Retail Week report highlights gulf between consumer demand and retailers on mobile payments

2012 set to be a turning point for retail investment in mobile payments

UK retailers need to catch-up with demand for mobile payments if they are to avoid missing out as consumers begin to start spending via mobile. This is the stark warning of a special report Mobile Payments: Catching up with the Consumer, published today for Retail Week.

In partnership with Mobile Money Network, Retail Week conducted in-depth interviews with 15 major high street retailers to understand their views of mobile payments as a means of increasing conversion rates across all channels, and what their roadmaps look like.

The study found that UK retailers were slow to respond to customer demand with retailers at various stages of evaluating different mobile solutions.

According to Industry association IMRG m-retail has recorded huge growth, up a staggering 254% on March 2011 and averaging 300% year-on-year growth for Q1 2012. But while retailers recognise that mobile payments are an inevitable evolution to their operational models, 46% said that there was little understanding of mobile payments within their wider organisation, and 33% said that there was no understanding.

The message from the Retail Week report for UK retailers could not be clearer: if you are not investing in a multichannel strategy that embraces mobile you will lose out to competitors or disruptive new entrants and a share of predicted £670bn by 2015, according to Juniper Research.

According to Ofcom, smartphone ownership in the UK nearly doubled between February 2010 and August 2011 from 24% to 46%. Meanwhile market data from IMRG reports that 51% of adults now have access to a smartphone and that 38% of smartphone users have completed a purchase using their device.

The in-depth interviews were anonymous, but include comments from grocers, convenience retailers, a department store retailer, several fashion chains, retailers selling big-ticket items, homeware and electricals, and a selection of specialist retailers.

“History is repeating itself. The retailers that waited for the online market to mature before investing in ecommerce lost out; customers didn’t wait for them. Some are long gone while businesses that didn’t exist 15 years ago are now multi-billion pound organisations,” said John Milliken, Managing Director, Mobile Money Network.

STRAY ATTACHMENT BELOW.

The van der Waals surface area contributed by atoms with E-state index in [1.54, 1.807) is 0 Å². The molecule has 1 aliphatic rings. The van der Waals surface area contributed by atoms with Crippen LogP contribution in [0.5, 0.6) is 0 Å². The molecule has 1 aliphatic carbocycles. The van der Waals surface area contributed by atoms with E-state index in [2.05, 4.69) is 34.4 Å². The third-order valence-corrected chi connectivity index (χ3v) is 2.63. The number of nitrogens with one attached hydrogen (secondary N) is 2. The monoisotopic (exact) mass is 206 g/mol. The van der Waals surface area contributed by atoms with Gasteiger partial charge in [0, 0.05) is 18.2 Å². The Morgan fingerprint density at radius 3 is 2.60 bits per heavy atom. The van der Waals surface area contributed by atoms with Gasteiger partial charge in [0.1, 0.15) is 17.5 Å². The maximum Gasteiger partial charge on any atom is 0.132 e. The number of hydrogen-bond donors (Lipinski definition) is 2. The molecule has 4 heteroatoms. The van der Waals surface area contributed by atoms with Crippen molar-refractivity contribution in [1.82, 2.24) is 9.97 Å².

“Every piece of consumer insight available points to the fact that retailers are missing out by not fully embracing a multichannel environment. This Retail Week report spotlights the opportunity and brings clarity to the steps that retailers should be taking,” he added.

The most striking result from the Retail Week research is that retailers believe that once the adoption hurdles for mobile payments are overcome, the convenience benefits will prove compelling for consumers. This is key with 66% citing it as one of the top two priorities, along with improving sales conversion in all channels – online, offline, and traditional media.

By embracing mobile commerce and reducing inefficiencies, customer data specialist QuBit believes the UK retail economy could gain as much as £2.4bn in incremental digital revenues for UK retailers. Visa Europe has put a stake in the ground and predicted that 50% of all its payments will be mobile by 2020.

The mobile commerce developments of most interest to retailers are around creation of mobile sales channels, where consumers reserve products or complete an online purchase through either their mobile’s browser or an app. Several retailers commented that integrating channels to provide a proper cross-channel or omni-channel shopping experience is their biggest priority, with payments the next stage.

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